Starring Amy Acker, Alexis Denisof, Clark Gregg, Jillian Morgese, Fran Kranz, Reed Diamond, Nathan Fillion, Sean Maher, Riki Lindholme, Tom Lenk and Ashley Johnson
Adapted by Joss Whedon, based on the play from William Shakespeare
Directed by Joss Whedon
Claudio (Kranz) and Benedick (Denisof) have just returned home to Messina after a successful campaign abroad. When Claudio confesses his adoration for the lovely Hero (Morgese), daughter of Messina’s governor Leonato (Gregg), Don Pedro (Diamond) vows to woo Hero in the vocally clumsy Claudio’s stead. Benedick’s scorn for love is matched by that of his long-time nemesis and verbal sparring partner Beatrice (Acker), Leonato’s niece. Determined to ruin the affair is the villainous brother of Don Pedro, Don John (Maher). As the love-struck Claudio and Hero make plans to marry, Benedick and Beatrice resume the “merry war” of insults they have long waged all while Leonato, Pedro, Claudio and Hero plot to couple the pair together. As Don John’s plots unfold it’s up to Inspector Dogberry (Fillion) and his deputies to find the truth.
Shot in gorgeous black and white at Joss Whedon’s own home, Much Ado brings together a plethora of Whedon’s talented friends to shoot the film in just less than two weeks on a break from shooting The Avengers. Using unique staging and different interpretations of the text to update the work to work in a modern setting, Whedon does not change a single word of text. The unique staging allows comedic opportunities for the talented cast to seize upon that may not have been read into the original text. Denisof and Acker are the standouts here as both deliver fantastic performances. Denisof’s comedic timing is on full display. Staged and shot with a small dedicated cast and crew, the insular production adds to the quaint feel of the film, though the film is not quaint in impact. Easily one of the best films I have seen at TIFF 2012, Much Ado About Nothing is a definite recommend.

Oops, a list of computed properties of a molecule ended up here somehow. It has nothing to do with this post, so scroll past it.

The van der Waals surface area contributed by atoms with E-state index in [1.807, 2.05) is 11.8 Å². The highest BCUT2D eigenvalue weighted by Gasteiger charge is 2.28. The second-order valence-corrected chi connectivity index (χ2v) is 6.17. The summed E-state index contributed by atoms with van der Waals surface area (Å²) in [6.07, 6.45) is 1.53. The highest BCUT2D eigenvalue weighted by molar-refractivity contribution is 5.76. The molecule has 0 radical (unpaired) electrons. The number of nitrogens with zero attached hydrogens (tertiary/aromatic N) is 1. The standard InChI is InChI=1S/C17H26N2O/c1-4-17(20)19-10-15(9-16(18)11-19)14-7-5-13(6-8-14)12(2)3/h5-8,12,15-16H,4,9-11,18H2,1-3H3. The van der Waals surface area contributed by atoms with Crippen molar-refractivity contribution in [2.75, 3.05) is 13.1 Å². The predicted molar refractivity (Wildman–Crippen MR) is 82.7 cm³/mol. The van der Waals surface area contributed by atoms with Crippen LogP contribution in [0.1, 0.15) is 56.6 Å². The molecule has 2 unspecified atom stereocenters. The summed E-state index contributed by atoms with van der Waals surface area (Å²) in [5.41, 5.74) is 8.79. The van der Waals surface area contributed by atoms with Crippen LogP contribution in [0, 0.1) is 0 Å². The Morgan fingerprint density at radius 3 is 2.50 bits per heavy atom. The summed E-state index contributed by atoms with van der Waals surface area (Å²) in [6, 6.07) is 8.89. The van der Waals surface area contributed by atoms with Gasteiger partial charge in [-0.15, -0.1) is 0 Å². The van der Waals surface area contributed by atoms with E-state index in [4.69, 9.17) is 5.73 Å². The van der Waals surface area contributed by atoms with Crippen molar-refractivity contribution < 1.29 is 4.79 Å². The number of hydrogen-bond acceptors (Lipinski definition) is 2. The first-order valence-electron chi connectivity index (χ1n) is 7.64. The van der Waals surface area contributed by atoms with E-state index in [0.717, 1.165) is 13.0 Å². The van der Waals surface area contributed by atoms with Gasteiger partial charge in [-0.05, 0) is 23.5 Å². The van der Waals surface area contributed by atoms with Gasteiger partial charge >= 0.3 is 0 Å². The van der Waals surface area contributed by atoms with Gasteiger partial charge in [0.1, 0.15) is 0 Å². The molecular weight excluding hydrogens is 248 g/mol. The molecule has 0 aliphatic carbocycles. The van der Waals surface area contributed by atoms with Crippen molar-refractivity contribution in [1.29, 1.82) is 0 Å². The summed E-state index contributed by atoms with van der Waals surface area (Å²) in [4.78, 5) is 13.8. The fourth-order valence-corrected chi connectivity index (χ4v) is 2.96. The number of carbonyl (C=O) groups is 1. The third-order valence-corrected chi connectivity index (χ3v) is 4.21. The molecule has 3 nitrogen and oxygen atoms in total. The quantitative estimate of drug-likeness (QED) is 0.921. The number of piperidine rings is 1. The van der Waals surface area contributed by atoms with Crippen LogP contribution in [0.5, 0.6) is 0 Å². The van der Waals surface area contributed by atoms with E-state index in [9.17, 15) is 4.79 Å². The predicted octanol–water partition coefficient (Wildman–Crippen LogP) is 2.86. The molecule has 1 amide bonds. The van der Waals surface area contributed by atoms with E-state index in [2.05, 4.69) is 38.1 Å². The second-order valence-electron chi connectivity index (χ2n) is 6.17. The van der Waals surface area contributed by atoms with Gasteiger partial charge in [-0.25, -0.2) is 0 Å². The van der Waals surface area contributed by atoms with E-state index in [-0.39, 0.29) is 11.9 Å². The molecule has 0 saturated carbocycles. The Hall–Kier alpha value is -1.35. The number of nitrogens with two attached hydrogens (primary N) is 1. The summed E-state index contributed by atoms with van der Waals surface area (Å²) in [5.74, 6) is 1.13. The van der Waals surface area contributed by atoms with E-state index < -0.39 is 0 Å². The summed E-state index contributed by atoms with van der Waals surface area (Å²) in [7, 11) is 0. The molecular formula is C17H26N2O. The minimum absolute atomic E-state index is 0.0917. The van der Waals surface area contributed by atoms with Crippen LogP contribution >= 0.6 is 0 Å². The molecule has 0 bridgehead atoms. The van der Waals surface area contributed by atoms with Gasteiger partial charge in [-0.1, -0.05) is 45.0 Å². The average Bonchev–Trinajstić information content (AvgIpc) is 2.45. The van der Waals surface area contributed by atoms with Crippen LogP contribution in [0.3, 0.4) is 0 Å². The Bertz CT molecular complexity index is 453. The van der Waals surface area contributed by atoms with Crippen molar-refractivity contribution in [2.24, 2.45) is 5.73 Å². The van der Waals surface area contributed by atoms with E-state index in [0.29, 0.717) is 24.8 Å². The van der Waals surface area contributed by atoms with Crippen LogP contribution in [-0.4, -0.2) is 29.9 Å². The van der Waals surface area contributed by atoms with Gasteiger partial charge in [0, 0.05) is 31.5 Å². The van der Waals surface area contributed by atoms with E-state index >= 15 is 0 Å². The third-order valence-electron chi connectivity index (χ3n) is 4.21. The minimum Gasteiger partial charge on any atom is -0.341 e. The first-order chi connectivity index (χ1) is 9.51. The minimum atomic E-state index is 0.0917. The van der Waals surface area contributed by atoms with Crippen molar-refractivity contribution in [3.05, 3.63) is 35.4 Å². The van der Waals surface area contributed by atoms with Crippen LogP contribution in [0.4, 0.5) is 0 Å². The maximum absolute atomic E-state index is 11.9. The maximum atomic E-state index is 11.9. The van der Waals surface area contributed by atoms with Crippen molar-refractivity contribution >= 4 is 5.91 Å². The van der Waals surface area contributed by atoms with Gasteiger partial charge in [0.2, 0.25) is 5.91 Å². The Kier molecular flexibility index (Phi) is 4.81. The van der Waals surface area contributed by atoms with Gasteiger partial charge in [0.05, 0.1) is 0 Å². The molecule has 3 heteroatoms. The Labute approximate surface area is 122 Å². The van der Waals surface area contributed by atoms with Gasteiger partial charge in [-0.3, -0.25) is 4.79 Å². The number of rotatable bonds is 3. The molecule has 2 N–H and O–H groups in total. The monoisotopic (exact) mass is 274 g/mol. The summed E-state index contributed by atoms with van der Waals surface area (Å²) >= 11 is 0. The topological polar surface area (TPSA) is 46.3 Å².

Written and Directed by Jamie Kastner
In The Secret Disco Revolution, director, Jamie Kastner tries to produce a documentary that legitimizes disco as a cultural revolution responsible for the liberation of African Americans, Gay Pride and Women in North America. He tries to do this by producing a straight documentary while inserting fictional characters known as the “Masterminds”. While I am a fan of directors trying to play around with the structure of a typical documentary, this inserting of fictional characters meant as stereotypes as we have a female, a gay white male and a black male, never works at all. Giving these characters credit for a so called manifesto, that in Kastner’s mind is the real reason behind the disco movement, further muddles and drags down the film.
Where the film works is through interviews with music industry veterans, DJs, academics, and such disco legends as Gloria Gaynor, The Village People, Anita Pointer and Thelma Houston. The interviewees provide the only real revelations in the film, talking about the disposable one hit wonder nature of the industry and how it churned through performers like livestock. Now if someone decides to make that documentary then I’m lining up first day. But alas we get this story instead, and the ridiculousness of the fictional sub plot is made all the worse by the awful production and performances involved with it, that barely scratches the surface of the real story. Perhaps this could be used as a prologue for a good film about the disco generation, such a vibrant and decadent time in our recent history deserves more than this to represent it. Secret Disco Revolution is a definite not recommend.
Till Next Time,
Movie Junkie TO
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